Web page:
The Lincoln Plawg - the blog with footnotes

Politics and law from a British perspective (hence Politics LAW BloG): ''People who like this sort of thing...'' as the Great Man said

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Thursday, March 03, 2005
 

Short titles of US legislation - everything you wanted to know...


A gem of an article comes my way (serendipity again) - useful, charming, funny. And doing work that I'd not have the facilities, expertise or patience to do.

Mary Whisner's What’s in a Statute Name? is stuffed full of plums: for instance (p5a), the Sherman Act - the antitrust act, not the silver one - wasn't written by Senator John Sherman at all, but by Sen George Hoar (MA). Interesting enough; but Whisner indulges herself (and her readers) with a footnote:
Peabody’s Improbable History [a segment on the Rocky and Bullwinkle Show] featured a genius dog named Mr. Peabody who had a pet boy named Sherman; Sherman and Peabody used Peabody’s ‘WABAC machine’ (pronounced ‘way-back’) to go back in time to discover the real story behind historical events.” WIKIPEDIA, The Rocky and Bullwinkle Show, at http://en.wikipedia.org/wiki/Bullwinkle (last modified Sept. 23, 2004). OK, I didn’t really think that Sherman could have traveled back to the time of the Sherman Act and had the statute named after him. But wouldn’t it have been a good explanation of why the name didn’t become widespread immediately?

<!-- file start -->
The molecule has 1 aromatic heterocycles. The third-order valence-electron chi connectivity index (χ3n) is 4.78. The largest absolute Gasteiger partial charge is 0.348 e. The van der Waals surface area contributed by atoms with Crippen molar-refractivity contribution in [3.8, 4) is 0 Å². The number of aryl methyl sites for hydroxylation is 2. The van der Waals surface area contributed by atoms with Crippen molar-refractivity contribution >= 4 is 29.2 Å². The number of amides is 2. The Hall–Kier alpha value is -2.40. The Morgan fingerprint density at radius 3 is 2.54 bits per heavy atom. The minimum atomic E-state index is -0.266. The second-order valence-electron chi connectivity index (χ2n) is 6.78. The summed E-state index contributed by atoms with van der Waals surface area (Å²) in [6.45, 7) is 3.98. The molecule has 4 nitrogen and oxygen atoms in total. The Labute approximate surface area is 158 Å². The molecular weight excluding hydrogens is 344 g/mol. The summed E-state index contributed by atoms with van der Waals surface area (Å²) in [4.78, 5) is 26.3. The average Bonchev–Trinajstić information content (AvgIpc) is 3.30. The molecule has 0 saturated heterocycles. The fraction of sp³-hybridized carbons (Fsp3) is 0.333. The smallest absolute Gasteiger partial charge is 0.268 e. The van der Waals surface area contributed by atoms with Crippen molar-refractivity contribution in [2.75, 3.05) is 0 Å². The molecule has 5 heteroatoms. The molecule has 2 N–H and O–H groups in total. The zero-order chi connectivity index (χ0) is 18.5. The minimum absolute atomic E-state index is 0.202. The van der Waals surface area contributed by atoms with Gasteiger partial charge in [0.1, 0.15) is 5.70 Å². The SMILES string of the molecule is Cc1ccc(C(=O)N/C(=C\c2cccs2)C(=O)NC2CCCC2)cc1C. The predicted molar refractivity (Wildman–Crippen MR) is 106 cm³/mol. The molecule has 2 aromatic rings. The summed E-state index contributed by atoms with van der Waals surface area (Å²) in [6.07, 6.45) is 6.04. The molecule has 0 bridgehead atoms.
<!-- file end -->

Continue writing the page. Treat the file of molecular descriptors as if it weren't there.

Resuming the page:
Librarian humour!

So that's the origin of the name Wayback Machine, the essential back-up search tool, is it? Cursory search fails to nail the etymology down - it could have been deliberate, or subconscious, or just be ben trovato. The engine's own site doesn't highlight the derivation. (Whisner wisely doesn't venture down the Wayback Machine path at all.)


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